• the implementation of the effective operational structure necessary to follow the AML/CFT strategy adopted, particularly the sufficient authority and the human and technical resources given to the compliance officer function
  • the execution of the internal AML/CFT policies and procedures 
  • the review of the AML/CFT compliance officer’s activity report at least annually

Where no management body is in place, the financial sector operator should appoint a senior manager fulfilling the implementation of the AML and CFT regulations and administrative services. He/she should be given sufficient time, resources and authority to perform his/her duties effectively.

The role and responsibilities of the AML/CFT compliance officer

A credit or financial institution should appoint a separate AML/CFT compliance officer unless it has a limited number of employees, customers or transactions. As an internal function, AML/CFT compliance should be found as the second line of defence of the credit and financial institutions, independently from all the other business lines. Appointment of the AML/CFT compliance officer should be done at management level. The colleague shall be an experienced member of the team with a commanding view of the scale and complexity of the financial institution’s operations and its risk exposure to ML/TF.

The AML/CFT compliance officer should:

  • cooperate with the risk function for the purpose of setting AML/CFT methodologies coherent with the risk management strategy of the credit or financial institution
  • supply the relevant information and data necessary to the risk managers to perform their role, including details from relevant corporate and control functions
  • develop a risk assessment structure, in line with the EBA guidelines on ML/TF risk factors and watch it daily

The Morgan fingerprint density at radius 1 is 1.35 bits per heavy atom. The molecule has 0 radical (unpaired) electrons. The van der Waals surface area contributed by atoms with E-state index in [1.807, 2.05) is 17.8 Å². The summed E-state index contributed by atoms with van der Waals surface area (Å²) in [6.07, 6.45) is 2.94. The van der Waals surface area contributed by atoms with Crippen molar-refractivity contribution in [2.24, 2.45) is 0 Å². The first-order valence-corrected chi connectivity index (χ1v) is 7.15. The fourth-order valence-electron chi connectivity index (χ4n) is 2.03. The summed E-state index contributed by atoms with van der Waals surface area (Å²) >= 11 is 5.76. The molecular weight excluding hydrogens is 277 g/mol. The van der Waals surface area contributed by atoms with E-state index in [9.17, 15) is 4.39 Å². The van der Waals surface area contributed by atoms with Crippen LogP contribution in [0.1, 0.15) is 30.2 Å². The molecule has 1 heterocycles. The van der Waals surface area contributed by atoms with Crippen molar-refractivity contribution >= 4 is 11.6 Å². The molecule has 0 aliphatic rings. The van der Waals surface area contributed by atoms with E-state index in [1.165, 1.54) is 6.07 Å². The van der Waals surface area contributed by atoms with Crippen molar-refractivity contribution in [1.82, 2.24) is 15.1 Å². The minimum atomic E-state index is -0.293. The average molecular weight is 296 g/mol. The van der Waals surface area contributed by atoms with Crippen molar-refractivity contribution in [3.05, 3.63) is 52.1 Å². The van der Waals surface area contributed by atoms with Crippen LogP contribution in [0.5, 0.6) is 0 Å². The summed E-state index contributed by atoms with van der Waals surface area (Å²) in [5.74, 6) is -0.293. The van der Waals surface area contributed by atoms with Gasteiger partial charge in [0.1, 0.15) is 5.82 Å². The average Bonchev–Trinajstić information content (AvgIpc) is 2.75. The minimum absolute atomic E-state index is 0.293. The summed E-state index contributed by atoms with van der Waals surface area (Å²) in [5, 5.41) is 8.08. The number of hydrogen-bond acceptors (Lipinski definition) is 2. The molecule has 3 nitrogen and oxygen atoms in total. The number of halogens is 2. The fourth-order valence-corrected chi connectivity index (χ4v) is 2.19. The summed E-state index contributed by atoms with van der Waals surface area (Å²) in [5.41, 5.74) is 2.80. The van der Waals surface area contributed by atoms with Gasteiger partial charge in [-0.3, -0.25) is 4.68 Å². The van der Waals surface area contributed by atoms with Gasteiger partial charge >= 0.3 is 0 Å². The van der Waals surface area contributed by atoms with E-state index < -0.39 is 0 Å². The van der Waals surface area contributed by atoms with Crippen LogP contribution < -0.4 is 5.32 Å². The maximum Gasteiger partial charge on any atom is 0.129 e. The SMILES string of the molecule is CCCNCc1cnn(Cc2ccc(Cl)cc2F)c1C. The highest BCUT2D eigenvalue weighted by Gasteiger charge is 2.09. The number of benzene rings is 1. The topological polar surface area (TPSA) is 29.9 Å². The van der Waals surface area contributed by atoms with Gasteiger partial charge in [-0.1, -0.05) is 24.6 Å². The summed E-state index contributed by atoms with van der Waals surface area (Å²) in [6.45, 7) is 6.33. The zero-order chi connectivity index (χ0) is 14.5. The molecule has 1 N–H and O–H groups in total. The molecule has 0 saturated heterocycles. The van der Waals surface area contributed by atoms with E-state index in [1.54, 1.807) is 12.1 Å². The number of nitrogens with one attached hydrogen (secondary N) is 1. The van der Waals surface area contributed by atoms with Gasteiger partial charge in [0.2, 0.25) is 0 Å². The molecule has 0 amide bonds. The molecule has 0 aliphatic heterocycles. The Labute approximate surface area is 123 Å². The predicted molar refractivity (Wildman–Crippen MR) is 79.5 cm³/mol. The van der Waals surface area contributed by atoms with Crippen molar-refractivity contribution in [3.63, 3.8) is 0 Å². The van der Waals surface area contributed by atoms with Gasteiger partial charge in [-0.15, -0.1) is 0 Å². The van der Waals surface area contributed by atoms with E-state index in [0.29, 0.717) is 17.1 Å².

• report to the management body
  • assess the specific training needs for everybody working under his responsibility or being in contact with customers (conducting their transactions)

Given the compliance officer holds other positions already, the management body must avoid the possibility of conflicts of interest. For this position, the proper skills and ability must be considered, but about the personality; reputation, honesty, and integrity are necessary. In the case of a significant incident, the AML/CFT compliance officer should have direct access to the management body.

When the management body decides not to appoint a separate AML/CFT compliance officer, the reasons should be justified and documented, and explicitly refer to at least the following criteria:

  • nature of the credit or financial institution’s business and the ML/TF risks associated therewith
  • the size of its operations or/and the legal form of the credit or financial institution, including whether the credit or financial institution is part of a group
Outsourcing of operational functions of the AML/CFT compliance officer

It takes the possibility of outsourcing into account and declares that it may be possible to have either out / intra-group sourcing if the following key principles are not harmed:

  • the ultimate responsibility for compliance with legal and regulatory obligations will lie with the credit or financial institution 
  • strategic decisions concerning AML/CFT should never be outsourced
  • the principal institutions must remain responsible for the decision to report suspicious transactions to the FIU